[Gc] [libatomic_ops] bug with gcc/x86_64/CAS

Andrew Haley aph at redhat.com
Thu Feb 18 09:13:14 PST 2010

On 02/18/2010 04:23 PM, John Plevyak wrote:
> FYI: GCC has supported the __sync_ primitives from 4.1
> http://gcc.gnu.org/onlinedocs/gcc-4.1.0/gcc/Atomic-Builtins.html
> It looks like the major targets are supported by the end of 4.1.X,
> PowerPC, Alpha, ARM, SPARC, MIPS, etc.

Be very, very careful when you say things like this: I recently [1] fixed
__sync_synchronize on ARM, which didn't generate any code!

[1] http://gcc.gnu.org/ml/gcc-patches/2009-08/msg00600.html

> On Wed, Feb 17, 2010 at 9:59 PM, Boehm, Hans <hans.boehm at hp.com> wrote:
>> https://mail.google.com/mail/?shva=1#inbox/126dbdea466aa169
>>> -----Original Message-----
>>> From: gc-bounces at napali.hpl.hp.com
>>> [mailto:gc-bounces at napali.hpl.hp.com] On Behalf Of Ivan Maidanski
>>> Sent: Wednesday, February 17, 2010 8:45 AM
>>> To: gc at napali.hpl.hp.com
>>> Cc: Andrew Haley
>>> Subject: Re[2]: [Gc] [libatomic_ops] bug with gcc/x86_64/CAS
>>> Hi!
>>> Andrew Haley <aph at redhat.com> wrote:
>>>> On 02/17/2010 12:17 PM, Patrick MARLIER wrote:
>>>>> I think I found a bug into libatomic_ops into
>>>>> AO_compare_and_swap_full function for gcc and x86_64 cpu.
>>>>> **** Possible FIX 2: set RAX as earlyclobbered output
>>> **** AO_INLINE
>>>>> int AO_compare_and_swap_full(volatile AO_t *addr, AO_t old, AO_t
>>>>> new_val) { char result; __asm__ __volatile__("lock;
>>> cmpxchgq %4, %0;
>>>>> setz %1"
>>>>> : "=m"(*addr), "=q"(result) , "=&a" (old)
>>>>> : "m"(*addr), "r" (new_val), "0"(old) : "memory"); return (int)
>>>>> result; }
>>>> I think this asm is best, but it's pretty questionable to
>>> use an asm
>>>> at all, given that this is a built-in gcc function.
>>> Andrew -
>>> 1. could you explain why fix 1 is not so good as fix 2;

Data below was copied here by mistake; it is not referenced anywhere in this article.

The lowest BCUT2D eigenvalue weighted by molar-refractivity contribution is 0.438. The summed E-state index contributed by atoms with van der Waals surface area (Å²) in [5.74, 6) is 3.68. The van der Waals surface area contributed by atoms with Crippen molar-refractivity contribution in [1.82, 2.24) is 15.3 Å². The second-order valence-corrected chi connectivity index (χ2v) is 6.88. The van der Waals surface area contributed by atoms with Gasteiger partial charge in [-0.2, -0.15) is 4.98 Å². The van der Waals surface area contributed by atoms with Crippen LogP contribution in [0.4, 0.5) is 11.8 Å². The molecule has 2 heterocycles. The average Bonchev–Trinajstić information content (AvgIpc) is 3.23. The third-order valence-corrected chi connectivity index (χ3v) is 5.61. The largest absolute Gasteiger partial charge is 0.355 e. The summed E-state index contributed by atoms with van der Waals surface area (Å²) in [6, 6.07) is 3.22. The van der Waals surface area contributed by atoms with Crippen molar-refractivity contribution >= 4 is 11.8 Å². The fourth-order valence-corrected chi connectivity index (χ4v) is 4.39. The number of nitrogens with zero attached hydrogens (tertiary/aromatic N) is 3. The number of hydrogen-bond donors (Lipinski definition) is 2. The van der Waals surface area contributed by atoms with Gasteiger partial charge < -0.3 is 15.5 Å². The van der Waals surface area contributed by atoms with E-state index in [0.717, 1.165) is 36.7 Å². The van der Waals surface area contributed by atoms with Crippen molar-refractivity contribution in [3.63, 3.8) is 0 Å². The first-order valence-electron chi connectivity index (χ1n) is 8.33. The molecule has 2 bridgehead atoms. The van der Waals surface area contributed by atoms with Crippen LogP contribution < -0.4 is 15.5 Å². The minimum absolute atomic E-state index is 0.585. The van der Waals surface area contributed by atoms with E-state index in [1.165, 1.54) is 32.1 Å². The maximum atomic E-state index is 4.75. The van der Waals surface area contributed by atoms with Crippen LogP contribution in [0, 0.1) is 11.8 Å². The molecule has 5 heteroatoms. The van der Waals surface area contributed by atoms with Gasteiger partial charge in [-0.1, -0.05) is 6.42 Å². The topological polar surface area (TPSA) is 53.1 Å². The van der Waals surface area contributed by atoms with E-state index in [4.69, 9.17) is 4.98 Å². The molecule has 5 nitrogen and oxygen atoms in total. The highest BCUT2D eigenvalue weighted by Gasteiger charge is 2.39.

>> If I understand correctly, fix 1 overconstrains the location of result,
>> which might generate worse code.  It also seems to be a less accurate
>> description of what's going on.  I would also go with fix 2.
>>> 2. thanks for noting that __sync_... built-in funcs exist in GCC but:
>>> - from which GCC version they are supported?;
>>> - they are supported for all targets (where applicable) or
>>> for Intel only?;
>>> - it would be good if someone send me a draft (at least) code
>>> using them;
>>> - as only bug fixes are accepted for gc72, the changes would
>>> go to the next major release (unless Hans says the opposite).
>> I think it's fine to use __sync for certain platforms on which they are
>> known to have worked correctly for a while.  Unfortunately, I don't think
>> they are currently a very good generic solution to the problem.  Most
>> importantly for this discussion, they don't always do what they claim.  For
>> example, last I checked __sync_synchronize generated a no-op on X86.  It's
>> unclear to me whether this is fixable, since a fix may significantly slow
>> down a lot of working code.  Some of the Itanium primitives didn't have the
>> right ordering constraints, which is probably fixable.
>> I think the right long term fix here is to go to the C++0x atomics.  At
>> that point we can hopefully retire libatomic_ops altogether.
>> But if a particular primitive is known to do the right thing on a platform,
>> as in this case, I don't see a good reason not to use it.  I think that's
>> true for __sync_bool_compare_and_swap on X86.  (Unlike some other
>> architectures, it's hard to get that one wrong on X86, since the machine
>> instruction includes a full fence, which behaves as expected.)
>> In this case I'm fine with either fix 2 or __sync_bool_compare_and_swap for
>> 7.2, but only in the X86-specific code.
>> Hans
>>> Bye.
>>> 2. not clear to me what do you mean by "but it's pretty
>>> questionable to use an asm at all, given that this is a
>>> built-in gcc function" - you mean CAS
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